Sheila Duffy can't see the problem with the display ban:
Throughout the debate over removing tobacco displays, a measure intended to protect young people from tobacco promotion, the tobacco industry has tried to divert attention away from the important health issues at stake by exaggerating fears based on unfounded claims.
The reality is that there is no substance to these claims. There is no reason to think that adult smokers who currently buy their product legally from responsible retailers will suddenly switch to illegal sources because the product is no longer on display. Smokers will be able to go on buying what they normally buy, where they normally buy it. Why would they suddenly go somewhere else?What about price?
'Putting tobacco under the counter will make smokers feel like they’re doing something illegal when they buy tobacco from a shop' [says a shopkeeper]. 'If they think that, they might as well get it from a smuggler who sells it at half the price I can.'There's also the stigma and the sheer bloody inconvenience, to say nothing of the fact that tobacco sales will slow down queues, to the (real or imagined) annoyance of other shoppers.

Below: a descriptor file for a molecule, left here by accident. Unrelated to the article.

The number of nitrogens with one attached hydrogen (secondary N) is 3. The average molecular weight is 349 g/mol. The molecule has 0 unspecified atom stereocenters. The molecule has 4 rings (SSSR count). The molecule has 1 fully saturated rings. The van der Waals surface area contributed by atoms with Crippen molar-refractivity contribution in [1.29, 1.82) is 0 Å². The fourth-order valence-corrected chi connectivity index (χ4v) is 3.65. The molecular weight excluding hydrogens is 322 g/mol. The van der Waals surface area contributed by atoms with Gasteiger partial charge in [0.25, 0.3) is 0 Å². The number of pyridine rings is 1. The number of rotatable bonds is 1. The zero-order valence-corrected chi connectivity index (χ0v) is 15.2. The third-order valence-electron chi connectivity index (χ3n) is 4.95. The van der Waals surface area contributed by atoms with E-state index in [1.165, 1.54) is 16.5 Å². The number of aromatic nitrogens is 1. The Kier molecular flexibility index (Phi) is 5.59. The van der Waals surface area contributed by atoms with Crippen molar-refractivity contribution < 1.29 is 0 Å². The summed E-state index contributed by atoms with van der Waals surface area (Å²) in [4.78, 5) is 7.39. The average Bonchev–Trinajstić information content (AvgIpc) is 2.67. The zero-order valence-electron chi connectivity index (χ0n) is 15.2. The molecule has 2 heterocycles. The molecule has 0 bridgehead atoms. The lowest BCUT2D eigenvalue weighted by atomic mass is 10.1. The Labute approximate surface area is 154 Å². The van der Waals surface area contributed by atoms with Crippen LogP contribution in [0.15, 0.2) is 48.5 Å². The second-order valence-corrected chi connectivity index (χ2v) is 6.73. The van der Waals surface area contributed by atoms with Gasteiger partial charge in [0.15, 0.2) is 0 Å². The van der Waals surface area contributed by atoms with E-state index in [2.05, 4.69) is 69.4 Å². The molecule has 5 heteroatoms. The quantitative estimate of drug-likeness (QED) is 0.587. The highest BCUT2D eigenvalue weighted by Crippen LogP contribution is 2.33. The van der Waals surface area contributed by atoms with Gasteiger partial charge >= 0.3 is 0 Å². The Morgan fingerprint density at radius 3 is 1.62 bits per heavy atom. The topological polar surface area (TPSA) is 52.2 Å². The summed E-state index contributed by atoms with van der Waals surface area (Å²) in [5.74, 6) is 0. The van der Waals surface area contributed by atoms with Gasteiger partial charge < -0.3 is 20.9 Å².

The English version of the story states that Andrew Lansley, Health Secretary, has been swayed by a rise in smoking rates in Canada since the display ban was introduced there. I hope the Scottish Health & Sport Committee is paying attention!
Sheila's attitude to the retail trade is extraordinary. It is part of her faith that tobacconists, who sell tobacco every day for many more hours every day than she spends working for ASH Scotland, rely completely on the manufacturers for knowledge of the tobacco trade. As for this:
This [the idea that a ban on displays would encourage the black market] looks to me like a classic case of tobacco industry smoke and mirrors. They spread misinformation and alarm amongst retailers, survey the concerns they create, and present the results as if they were genuine evidence.A direct description of the way the scare of Third Hand Smoke was created.